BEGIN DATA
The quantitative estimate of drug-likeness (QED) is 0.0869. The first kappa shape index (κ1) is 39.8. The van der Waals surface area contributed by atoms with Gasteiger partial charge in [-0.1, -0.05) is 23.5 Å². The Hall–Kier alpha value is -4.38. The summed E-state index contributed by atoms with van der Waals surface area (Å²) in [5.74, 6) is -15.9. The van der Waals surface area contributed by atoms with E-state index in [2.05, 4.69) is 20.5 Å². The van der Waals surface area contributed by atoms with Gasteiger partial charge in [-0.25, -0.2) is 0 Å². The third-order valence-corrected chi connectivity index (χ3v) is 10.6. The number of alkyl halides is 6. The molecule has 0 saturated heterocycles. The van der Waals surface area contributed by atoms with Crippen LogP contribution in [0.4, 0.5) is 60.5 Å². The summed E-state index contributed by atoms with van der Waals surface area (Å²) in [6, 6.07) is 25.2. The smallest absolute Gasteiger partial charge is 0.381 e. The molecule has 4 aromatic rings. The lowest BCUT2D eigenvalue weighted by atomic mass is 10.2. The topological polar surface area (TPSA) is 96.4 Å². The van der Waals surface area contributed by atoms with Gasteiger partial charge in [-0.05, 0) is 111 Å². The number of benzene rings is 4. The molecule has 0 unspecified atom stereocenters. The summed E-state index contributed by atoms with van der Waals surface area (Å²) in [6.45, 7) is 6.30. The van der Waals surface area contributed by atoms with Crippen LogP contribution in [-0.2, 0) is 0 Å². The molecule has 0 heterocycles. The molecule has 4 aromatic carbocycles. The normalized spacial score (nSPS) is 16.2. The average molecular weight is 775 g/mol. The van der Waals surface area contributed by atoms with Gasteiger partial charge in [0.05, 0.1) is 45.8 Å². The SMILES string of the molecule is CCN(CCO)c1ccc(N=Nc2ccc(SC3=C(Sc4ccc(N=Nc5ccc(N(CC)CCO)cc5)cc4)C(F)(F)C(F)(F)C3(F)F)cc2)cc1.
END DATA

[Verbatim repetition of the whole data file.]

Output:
The quantitative estimate of drug-likeness (QED) is 0.0869. The first kappa shape index (κ1) is 39.8. The van der Waals surface area contributed by atoms with Gasteiger partial charge in [-0.1, -0.05) is 23.5 Å². The Hall–Kier alpha value is -4.38. The summed E-state index contributed by atoms with van der Waals surface area (Å²) in [5.74, 6) is -15.9. The van der Waals surface area contributed by atoms with E-state index in [2.05, 4.69) is 20.5 Å². The van der Waals surface area contributed by atoms with Gasteiger partial charge in [-0.25, -0.2) is 0 Å². The third-order valence-corrected chi connectivity index (χ3v) is 10.6. The number of alkyl halides is 6. The molecule has 0 saturated heterocycles. The van der Waals surface area contributed by atoms with Crippen LogP contribution in [0.4, 0.5) is 60.5 Å². The summed E-state index contributed by atoms with van der Waals surface area (Å²) in [6, 6.07) is 25.2. The smallest absolute Gasteiger partial charge is 0.381 e. The molecule has 4 aromatic rings. The lowest BCUT2D eigenvalue weighted by atomic mass is 10.2. The topological polar surface area (TPSA) is 96.4 Å². The van der Waals surface area contributed by atoms with Gasteiger partial charge in [-0.05, 0) is 111 Å². The number of benzene rings is 4. The molecule has 0 unspecified atom stereocenters. The summed E-state index contributed by atoms with van der Waals surface area (Å²) in [6.45, 7) is 6.30. The van der Waals surface area contributed by atoms with Crippen LogP contribution in [-0.2, 0) is 0 Å². The molecule has 0 heterocycles. The molecule has 4 aromatic carbocycles. The normalized spacial score (nSPS) is 16.2. The average molecular weight is 775 g/mol. The van der Waals surface area contributed by atoms with Gasteiger partial charge in [0.05, 0.1) is 45.8 Å². The SMILES string of the molecule is CCN(CCO)c1ccc(N=Nc2ccc(SC3=C(Sc4ccc(N=Nc5ccc(N(CC)CCO)cc5)cc4)C(F)(F)C(F)(F)C3(F)F)cc2)cc1.